Maybe something simple like balancing on the curb while walking your dog sparks a bit of playful joy in your otherwise mundane morning routine. Take that feeling and run with it. What do you have to lose? When you find movement that makes you feel good, lean into it and let your movement path unfold. Too often we become slaves to our fitness routine, pushing performance and under-prioritizing recovery.

 

How often do you tune into what your body really needs? Do you attend to the feedback your body gives you before, during, and after a workout? Do you honor your body when it craves stretching instead of a brutal kettlebell workout, or do you grab the steel and swing? Your body allows you to do amazing things, and it deserves to be heard. If you aren’t willing to listen and give back, you are inviting injury, stalled progress, and frustration.

 

Make New Friends and Keep the Old

You don’t have to divorce the barbell or quit CrossFit when you get into natural movement. If those activities bring you joy, by all means, continue. There is absolutely no reason to replace your first love. It’s not about sacrificing one for the other, but when you ignore the thousands of ways your body was designed to move, you miss a huge opportunity to expand your physical range to help you evolve into a more well-rounded athlete.

 

Natural movement is a complement to traditional strength training and translates across disciplines. For example, crawling is a safe and effective way to build shoulder stability and overall core strength. My physical therapist literally had me crawl my way back to health after a back injury. Climbing trees or hanging from monkey bars will do wonders for your grip, and having a daily conversation with your spine through basic articulation movements will translate into a better position for squats and overhead lifts.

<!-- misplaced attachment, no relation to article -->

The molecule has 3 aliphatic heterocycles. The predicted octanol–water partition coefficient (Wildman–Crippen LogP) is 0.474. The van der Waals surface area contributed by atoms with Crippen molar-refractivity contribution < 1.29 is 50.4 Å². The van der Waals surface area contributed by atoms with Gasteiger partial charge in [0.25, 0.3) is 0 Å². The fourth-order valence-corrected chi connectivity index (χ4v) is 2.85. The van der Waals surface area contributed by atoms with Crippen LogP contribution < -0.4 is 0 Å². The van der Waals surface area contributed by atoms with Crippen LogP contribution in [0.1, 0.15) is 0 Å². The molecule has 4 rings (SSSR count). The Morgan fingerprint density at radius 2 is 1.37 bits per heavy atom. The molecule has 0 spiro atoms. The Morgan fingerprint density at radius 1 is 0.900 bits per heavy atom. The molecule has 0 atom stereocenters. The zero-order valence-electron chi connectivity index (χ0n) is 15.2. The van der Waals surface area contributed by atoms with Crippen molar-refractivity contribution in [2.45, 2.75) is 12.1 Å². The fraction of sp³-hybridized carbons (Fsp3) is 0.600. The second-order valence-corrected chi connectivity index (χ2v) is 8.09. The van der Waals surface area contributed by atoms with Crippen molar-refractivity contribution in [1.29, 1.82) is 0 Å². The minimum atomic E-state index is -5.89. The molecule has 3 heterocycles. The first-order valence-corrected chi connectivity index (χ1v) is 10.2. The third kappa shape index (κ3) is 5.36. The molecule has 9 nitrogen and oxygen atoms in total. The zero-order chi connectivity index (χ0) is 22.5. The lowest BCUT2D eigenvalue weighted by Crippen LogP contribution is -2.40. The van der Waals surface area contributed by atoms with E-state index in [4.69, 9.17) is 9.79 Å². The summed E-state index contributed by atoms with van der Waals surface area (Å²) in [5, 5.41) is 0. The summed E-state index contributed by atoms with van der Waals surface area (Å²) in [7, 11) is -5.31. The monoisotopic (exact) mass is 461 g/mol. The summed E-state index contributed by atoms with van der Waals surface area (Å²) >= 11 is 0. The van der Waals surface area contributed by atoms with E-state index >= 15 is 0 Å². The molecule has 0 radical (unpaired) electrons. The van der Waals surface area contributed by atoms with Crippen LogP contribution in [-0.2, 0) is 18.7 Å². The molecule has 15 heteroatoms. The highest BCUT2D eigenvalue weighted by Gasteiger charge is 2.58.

Give yourself permission to explore movement without judgment and you might notice more breathing room opening up in other areas of your life, including your preferred fitness discipline. Let go of the self-imposed pressures, and let your fitness evolve naturally. Health doesn’t subscribe to periodized protocols. The journey is long, and when you remove the pressure from fitness, you may become more adept to handle life’s stresses with clarity and focus. Planning and organizing plus allowing results in balance, and a more fit version of you.

 

Reprogram Your Fitness Worldview

Movement is so much more than reps, sets, and pounds. It’s not something you only do inside a gym on the count of 3, 2, 1. When you let go of the idea that fitness has to fit into a neat and tidy box, you reprogram your view of the world and uncover opportunities all around you to add movement and play into your life. Own your movement practice and own your individuality. Moving with intention has the ability to create freedom regardless of perceived physical obstacles.

 

Constantly demanding more from your body makes fitness unsustainable. Lasting health is about nourishing and connecting to what your body allows you to do in this moment. What is your priority?

 

This article was originally published on Breaking Muscle US.